Costs of and benefits resulting from public library e-government service provision: Findings and future directions from an exploratory study
First Monday

Costs of and benefits resulting from public library e-government service provision: Findings and future directions from an exploratory study by Lauren H. Mandel, Laura I. Spears, Debra Guenther, and Charles R. McClure



Abstract
As the public trusts the library to provide access and support to use computers and the Internet, much of the burden of e–government service provision has shifted from government agencies to public libraries. This unfunded mandate contributes to libraries’ financial burdens in a time of radical public library funding cuts. Public libraries need to be able to identify the precise costs of this service provision, as well as its benefits, in order to justify additional financial or other resources to support these services, especially high–speed broadband connections to facilitate access to and use of e–government services. This paper present the findings of an exploratory study designed to identify the range of costs Indiana public libraries incur in their provision of e–government services, as well as the benefits of that service provision. The multi–method research design employed in this study offers one possible approach by which other states might develop a comprehensive perspective, including costs, of their public libraries’ e–government service provision.

Contents

Introduction
Theoretical background
Method
Findings
Issues and future research
Future importance of e–government services

 


 

Introduction

Public libraries are called upon to provide a wide range of services in support of other government agencies. Some agencies have relied on libraries to distribute forms for many years, such as tax forms and voter registration cards. The E–Government Act of 2002 propelled electronic government services forward with broad mandates for increased digital government services and processes offered by U.S. agencies, but no provisions were made to assist the American public with e–government services (44 U.S.C. § 101). This legislation also contained language that continues to regulate privacy considerations and citizen access to public information. As the public trusts the library to provide access and support to use computers and the Internet, much of this burden has fallen on public libraries — and e–government service provision has gone beyond libraries housing forms to libraries providing hands on, one–on–one assistance to users accessing e–government services and forms, dramatically increasing the time and financial resources required to fulfill this role. However, this burden constitutes an unfunded mandate, as governments have not provided public libraries with additional financial or other resources to support these services, especially the broadband connections necessary to efficiently utilize e–government services.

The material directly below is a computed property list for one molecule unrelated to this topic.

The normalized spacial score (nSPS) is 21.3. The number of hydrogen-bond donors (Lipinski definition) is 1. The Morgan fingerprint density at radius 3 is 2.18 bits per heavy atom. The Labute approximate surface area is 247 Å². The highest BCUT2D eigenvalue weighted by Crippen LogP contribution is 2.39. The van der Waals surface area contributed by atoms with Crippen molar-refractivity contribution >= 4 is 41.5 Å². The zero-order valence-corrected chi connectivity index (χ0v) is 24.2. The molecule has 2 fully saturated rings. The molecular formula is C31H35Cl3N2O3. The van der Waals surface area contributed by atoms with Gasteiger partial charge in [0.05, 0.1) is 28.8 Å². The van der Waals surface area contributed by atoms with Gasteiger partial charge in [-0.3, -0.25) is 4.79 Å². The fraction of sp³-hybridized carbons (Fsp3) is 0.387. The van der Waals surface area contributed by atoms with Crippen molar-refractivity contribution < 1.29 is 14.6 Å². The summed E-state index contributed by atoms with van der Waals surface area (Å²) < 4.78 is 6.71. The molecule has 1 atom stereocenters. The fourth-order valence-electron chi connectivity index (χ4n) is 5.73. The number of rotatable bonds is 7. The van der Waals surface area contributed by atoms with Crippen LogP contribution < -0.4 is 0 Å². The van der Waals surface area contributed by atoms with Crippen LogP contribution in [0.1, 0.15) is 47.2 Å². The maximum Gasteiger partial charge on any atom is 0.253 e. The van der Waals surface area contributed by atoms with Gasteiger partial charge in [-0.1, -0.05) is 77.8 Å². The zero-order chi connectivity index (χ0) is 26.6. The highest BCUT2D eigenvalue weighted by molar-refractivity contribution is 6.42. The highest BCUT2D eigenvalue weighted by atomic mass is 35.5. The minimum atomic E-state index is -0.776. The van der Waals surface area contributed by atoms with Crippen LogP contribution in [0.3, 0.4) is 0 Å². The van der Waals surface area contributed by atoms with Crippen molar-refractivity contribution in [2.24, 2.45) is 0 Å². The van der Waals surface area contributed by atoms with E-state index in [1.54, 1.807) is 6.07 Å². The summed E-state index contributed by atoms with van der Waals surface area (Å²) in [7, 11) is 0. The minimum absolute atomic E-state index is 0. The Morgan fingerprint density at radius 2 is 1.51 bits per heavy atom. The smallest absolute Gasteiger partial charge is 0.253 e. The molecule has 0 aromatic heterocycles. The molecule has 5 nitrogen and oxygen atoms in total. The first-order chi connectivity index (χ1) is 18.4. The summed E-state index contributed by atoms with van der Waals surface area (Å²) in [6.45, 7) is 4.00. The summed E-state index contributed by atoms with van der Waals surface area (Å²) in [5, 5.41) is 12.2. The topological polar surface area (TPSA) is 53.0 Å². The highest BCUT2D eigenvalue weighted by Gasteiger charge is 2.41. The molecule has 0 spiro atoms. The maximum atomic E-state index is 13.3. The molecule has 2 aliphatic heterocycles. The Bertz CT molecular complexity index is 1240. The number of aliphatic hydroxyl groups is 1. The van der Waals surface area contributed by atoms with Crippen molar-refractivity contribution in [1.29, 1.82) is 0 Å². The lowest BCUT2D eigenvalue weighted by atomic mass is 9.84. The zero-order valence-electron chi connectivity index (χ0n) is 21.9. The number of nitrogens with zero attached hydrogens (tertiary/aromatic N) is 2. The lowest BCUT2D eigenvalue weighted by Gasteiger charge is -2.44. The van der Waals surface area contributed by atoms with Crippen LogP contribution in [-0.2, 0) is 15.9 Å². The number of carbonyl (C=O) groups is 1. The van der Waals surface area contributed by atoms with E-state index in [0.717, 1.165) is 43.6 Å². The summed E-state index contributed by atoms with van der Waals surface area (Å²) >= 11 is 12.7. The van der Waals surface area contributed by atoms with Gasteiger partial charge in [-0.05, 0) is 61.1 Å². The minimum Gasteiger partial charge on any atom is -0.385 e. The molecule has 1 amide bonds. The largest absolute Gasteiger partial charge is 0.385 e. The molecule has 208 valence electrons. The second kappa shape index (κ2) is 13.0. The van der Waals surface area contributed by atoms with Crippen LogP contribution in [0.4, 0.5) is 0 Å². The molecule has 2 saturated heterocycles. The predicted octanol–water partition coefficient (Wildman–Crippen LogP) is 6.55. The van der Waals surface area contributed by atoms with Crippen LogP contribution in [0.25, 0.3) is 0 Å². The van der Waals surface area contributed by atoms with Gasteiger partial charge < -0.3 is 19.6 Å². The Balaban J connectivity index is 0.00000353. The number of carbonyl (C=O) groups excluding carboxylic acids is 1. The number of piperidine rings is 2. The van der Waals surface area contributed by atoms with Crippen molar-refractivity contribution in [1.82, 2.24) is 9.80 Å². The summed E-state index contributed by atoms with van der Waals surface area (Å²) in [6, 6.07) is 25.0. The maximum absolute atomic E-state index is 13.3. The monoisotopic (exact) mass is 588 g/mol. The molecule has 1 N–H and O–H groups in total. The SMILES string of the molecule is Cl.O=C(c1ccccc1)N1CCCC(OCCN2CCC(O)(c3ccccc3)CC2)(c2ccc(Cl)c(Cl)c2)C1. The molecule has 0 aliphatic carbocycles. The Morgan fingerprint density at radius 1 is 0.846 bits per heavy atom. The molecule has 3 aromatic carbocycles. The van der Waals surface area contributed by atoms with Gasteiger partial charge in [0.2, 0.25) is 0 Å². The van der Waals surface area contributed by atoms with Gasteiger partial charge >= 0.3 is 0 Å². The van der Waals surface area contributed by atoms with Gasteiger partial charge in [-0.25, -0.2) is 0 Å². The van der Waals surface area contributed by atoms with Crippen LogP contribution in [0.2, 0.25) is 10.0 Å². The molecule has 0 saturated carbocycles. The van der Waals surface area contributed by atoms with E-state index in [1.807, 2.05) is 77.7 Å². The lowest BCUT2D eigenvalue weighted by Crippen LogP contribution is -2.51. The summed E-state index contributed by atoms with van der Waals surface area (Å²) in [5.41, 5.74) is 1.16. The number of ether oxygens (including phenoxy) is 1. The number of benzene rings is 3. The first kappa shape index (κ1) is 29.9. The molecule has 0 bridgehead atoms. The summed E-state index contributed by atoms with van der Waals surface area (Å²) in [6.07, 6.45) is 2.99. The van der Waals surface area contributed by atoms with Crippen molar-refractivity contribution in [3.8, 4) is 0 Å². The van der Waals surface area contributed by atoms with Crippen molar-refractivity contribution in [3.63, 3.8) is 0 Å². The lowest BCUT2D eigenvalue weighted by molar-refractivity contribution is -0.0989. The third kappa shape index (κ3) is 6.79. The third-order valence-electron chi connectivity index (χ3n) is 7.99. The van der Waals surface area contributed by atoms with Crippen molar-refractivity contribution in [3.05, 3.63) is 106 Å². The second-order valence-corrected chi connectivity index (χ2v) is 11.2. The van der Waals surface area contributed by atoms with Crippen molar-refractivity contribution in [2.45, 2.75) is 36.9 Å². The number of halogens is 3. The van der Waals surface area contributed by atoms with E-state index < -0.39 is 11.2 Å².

The cost of providing these services by libraries is largely unknown, so it is not clear how large a burden is caused by this unfunded mandate, nor have the benefits been articulated in such a way as to justify the value of public library e–government service provision to government agencies. This paper presents the findings of an exploratory study designed to assist the Indiana State Library to identify the range of costs public libraries incur and the benefits resulting from their provision of e–government services. The goal is to provide a beginning estimate for U.S. libraries’ financial contribution to e–government service provision and a descriptive typology of the benefits stemming from that service provision. The researchers employed a multi–method research design in order to ensure reliable data and a thorough representation of the diversity of Indiana public libraries’ e–government service provision. It is hoped that this study will offer a model by which other states may investigate the comprehensive picture and costs of their public libraries’ e–government service provision.

Previous studies have taken a less holistic approach to investigating public library e–government services such that a method did not exist to develop a comprehensive picture that includes both costs of and benefits from state–wide public library e–government service provision. While this study was exploratory, it presents an opportunity for Indiana to serve as a national model and leader in the provision of public library e–government services. A significant amount of work has been completed to better understand Indiana public library e–government service provision, but this study represents only a starting point for future research, collaboration, and the continuation of state–wide e–government research and activities. The results, methods, findings, and recommendations are likely to have significant applicability for and transferability to other state library agencies, other state agencies, public libraries, and researchers studying e–government.